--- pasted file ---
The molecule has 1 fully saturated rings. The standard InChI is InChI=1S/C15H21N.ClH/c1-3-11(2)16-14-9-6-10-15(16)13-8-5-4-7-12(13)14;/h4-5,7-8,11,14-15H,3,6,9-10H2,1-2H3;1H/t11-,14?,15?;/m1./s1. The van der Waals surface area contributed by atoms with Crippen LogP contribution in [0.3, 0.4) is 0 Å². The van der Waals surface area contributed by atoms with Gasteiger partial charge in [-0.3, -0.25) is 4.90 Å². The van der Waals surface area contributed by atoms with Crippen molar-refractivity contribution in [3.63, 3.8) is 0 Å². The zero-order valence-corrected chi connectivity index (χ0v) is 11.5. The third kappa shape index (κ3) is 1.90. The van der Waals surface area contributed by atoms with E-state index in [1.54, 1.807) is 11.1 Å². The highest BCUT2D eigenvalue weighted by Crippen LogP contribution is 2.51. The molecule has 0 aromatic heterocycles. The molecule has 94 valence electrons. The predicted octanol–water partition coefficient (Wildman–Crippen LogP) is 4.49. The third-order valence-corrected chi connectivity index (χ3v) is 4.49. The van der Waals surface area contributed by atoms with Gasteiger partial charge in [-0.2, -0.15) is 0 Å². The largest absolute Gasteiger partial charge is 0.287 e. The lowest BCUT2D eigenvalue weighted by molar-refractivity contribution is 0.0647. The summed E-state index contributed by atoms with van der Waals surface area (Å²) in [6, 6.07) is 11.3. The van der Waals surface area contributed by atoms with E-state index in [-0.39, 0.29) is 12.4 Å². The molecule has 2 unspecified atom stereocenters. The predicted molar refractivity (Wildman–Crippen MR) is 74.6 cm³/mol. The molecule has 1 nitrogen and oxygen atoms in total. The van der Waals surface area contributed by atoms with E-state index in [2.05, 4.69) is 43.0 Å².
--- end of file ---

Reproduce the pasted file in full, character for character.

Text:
The molecule has 1 fully saturated rings. The standard InChI is InChI=1S/C15H21N.ClH/c1-3-11(2)16-14-9-6-10-15(16)13-8-5-4-7-12(13)14;/h4-5,7-8,11,14-15H,3,6,9-10H2,1-2H3;1H/t11-,14?,15?;/m1./s1. The van der Waals surface area contributed by atoms with Crippen LogP contribution in [0.3, 0.4) is 0 Å². The van der Waals surface area contributed by atoms with Gasteiger partial charge in [-0.3, -0.25) is 4.90 Å². The van der Waals surface area contributed by atoms with Crippen molar-refractivity contribution in [3.63, 3.8) is 0 Å². The zero-order valence-corrected chi connectivity index (χ0v) is 11.5. The third kappa shape index (κ3) is 1.90. The van der Waals surface area contributed by atoms with E-state index in [1.54, 1.807) is 11.1 Å². The highest BCUT2D eigenvalue weighted by Crippen LogP contribution is 2.51. The molecule has 0 aromatic heterocycles. The molecule has 94 valence electrons. The predicted octanol–water partition coefficient (Wildman–Crippen LogP) is 4.49. The third-order valence-corrected chi connectivity index (χ3v) is 4.49. The van der Waals surface area contributed by atoms with Gasteiger partial charge in [-0.2, -0.15) is 0 Å². The largest absolute Gasteiger partial charge is 0.287 e. The lowest BCUT2D eigenvalue weighted by molar-refractivity contribution is 0.0647. The summed E-state index contributed by atoms with van der Waals surface area (Å²) in [6, 6.07) is 11.3. The van der Waals surface area contributed by atoms with E-state index in [-0.39, 0.29) is 12.4 Å². The molecule has 2 unspecified atom stereocenters. The predicted molar refractivity (Wildman–Crippen MR) is 74.6 cm³/mol. The molecule has 1 nitrogen and oxygen atoms in total. The van der Waals surface area contributed by atoms with E-state index in [2.05, 4.69) is 43.0 Å².